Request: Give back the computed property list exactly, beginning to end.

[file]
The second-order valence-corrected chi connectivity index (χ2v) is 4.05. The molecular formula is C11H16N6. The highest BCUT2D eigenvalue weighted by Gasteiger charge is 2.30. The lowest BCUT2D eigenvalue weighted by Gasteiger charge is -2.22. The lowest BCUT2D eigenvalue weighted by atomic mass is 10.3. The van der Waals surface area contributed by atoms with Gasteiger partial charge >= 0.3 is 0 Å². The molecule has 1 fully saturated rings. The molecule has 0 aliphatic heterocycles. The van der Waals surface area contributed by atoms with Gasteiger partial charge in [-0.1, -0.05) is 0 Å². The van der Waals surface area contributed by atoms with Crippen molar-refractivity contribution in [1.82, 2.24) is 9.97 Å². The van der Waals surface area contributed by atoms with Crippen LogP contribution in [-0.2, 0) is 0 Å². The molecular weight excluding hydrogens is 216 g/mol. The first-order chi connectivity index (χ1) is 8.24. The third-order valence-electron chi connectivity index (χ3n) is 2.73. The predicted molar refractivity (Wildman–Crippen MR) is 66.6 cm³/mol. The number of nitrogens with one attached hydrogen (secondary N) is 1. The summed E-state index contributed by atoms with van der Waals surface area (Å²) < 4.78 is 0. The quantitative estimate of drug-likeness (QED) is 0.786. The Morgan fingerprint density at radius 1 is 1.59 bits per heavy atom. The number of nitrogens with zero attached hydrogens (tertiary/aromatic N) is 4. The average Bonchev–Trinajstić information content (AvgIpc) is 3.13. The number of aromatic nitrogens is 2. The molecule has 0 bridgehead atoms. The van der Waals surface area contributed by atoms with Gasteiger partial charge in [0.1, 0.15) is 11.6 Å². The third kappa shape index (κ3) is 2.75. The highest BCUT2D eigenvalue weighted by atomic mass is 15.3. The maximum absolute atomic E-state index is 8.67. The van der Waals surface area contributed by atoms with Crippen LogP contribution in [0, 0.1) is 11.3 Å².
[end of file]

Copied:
The second-order valence-corrected chi connectivity index (χ2v) is 4.05. The molecular formula is C11H16N6. The highest BCUT2D eigenvalue weighted by Gasteiger charge is 2.30. The lowest BCUT2D eigenvalue weighted by Gasteiger charge is -2.22. The lowest BCUT2D eigenvalue weighted by atomic mass is 10.3. The van der Waals surface area contributed by atoms with Gasteiger partial charge >= 0.3 is 0 Å². The molecule has 1 fully saturated rings. The molecule has 0 aliphatic heterocycles. The van der Waals surface area contributed by atoms with Gasteiger partial charge in [-0.1, -0.05) is 0 Å². The van der Waals surface area contributed by atoms with Crippen molar-refractivity contribution in [1.82, 2.24) is 9.97 Å². The van der Waals surface area contributed by atoms with Crippen LogP contribution in [-0.2, 0) is 0 Å². The molecular weight excluding hydrogens is 216 g/mol. The first-order chi connectivity index (χ1) is 8.24. The third-order valence-electron chi connectivity index (χ3n) is 2.73. The predicted molar refractivity (Wildman–Crippen MR) is 66.6 cm³/mol. The number of nitrogens with one attached hydrogen (secondary N) is 1. The summed E-state index contributed by atoms with van der Waals surface area (Å²) < 4.78 is 0. The quantitative estimate of drug-likeness (QED) is 0.786. The Morgan fingerprint density at radius 1 is 1.59 bits per heavy atom. The number of nitrogens with zero attached hydrogens (tertiary/aromatic N) is 4. The average Bonchev–Trinajstić information content (AvgIpc) is 3.13. The number of aromatic nitrogens is 2. The molecule has 0 bridgehead atoms. The van der Waals surface area contributed by atoms with Gasteiger partial charge in [0.1, 0.15) is 11.6 Å². The third kappa shape index (κ3) is 2.75. The highest BCUT2D eigenvalue weighted by atomic mass is 15.3. The maximum absolute atomic E-state index is 8.67. The van der Waals surface area contributed by atoms with Crippen LogP contribution in [0, 0.1) is 11.3 Å².